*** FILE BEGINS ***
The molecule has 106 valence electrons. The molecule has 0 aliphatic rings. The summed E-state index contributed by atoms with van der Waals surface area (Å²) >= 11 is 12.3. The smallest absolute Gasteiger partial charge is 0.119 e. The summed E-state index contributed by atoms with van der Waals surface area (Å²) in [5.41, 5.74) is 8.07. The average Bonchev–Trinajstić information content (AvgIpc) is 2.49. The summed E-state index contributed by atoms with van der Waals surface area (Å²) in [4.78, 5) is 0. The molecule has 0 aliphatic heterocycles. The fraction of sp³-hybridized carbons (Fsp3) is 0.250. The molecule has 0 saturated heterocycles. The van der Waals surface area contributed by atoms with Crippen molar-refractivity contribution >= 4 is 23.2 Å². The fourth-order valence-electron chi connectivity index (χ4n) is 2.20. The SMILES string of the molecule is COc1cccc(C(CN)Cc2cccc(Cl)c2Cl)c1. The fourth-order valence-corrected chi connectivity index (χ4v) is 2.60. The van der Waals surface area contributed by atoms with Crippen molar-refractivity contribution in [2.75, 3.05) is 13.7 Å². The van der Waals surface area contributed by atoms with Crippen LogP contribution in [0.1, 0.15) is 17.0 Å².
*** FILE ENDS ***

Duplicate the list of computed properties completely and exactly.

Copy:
The molecule has 106 valence electrons. The molecule has 0 aliphatic rings. The summed E-state index contributed by atoms with van der Waals surface area (Å²) >= 11 is 12.3. The smallest absolute Gasteiger partial charge is 0.119 e. The summed E-state index contributed by atoms with van der Waals surface area (Å²) in [5.41, 5.74) is 8.07. The average Bonchev–Trinajstić information content (AvgIpc) is 2.49. The summed E-state index contributed by atoms with van der Waals surface area (Å²) in [4.78, 5) is 0. The molecule has 0 aliphatic heterocycles. The fraction of sp³-hybridized carbons (Fsp3) is 0.250. The molecule has 0 saturated heterocycles. The van der Waals surface area contributed by atoms with Crippen molar-refractivity contribution >= 4 is 23.2 Å². The fourth-order valence-electron chi connectivity index (χ4n) is 2.20. The SMILES string of the molecule is COc1cccc(C(CN)Cc2cccc(Cl)c2Cl)c1. The fourth-order valence-corrected chi connectivity index (χ4v) is 2.60. The van der Waals surface area contributed by atoms with Crippen molar-refractivity contribution in [2.75, 3.05) is 13.7 Å². The van der Waals surface area contributed by atoms with Crippen LogP contribution in [0.1, 0.15) is 17.0 Å².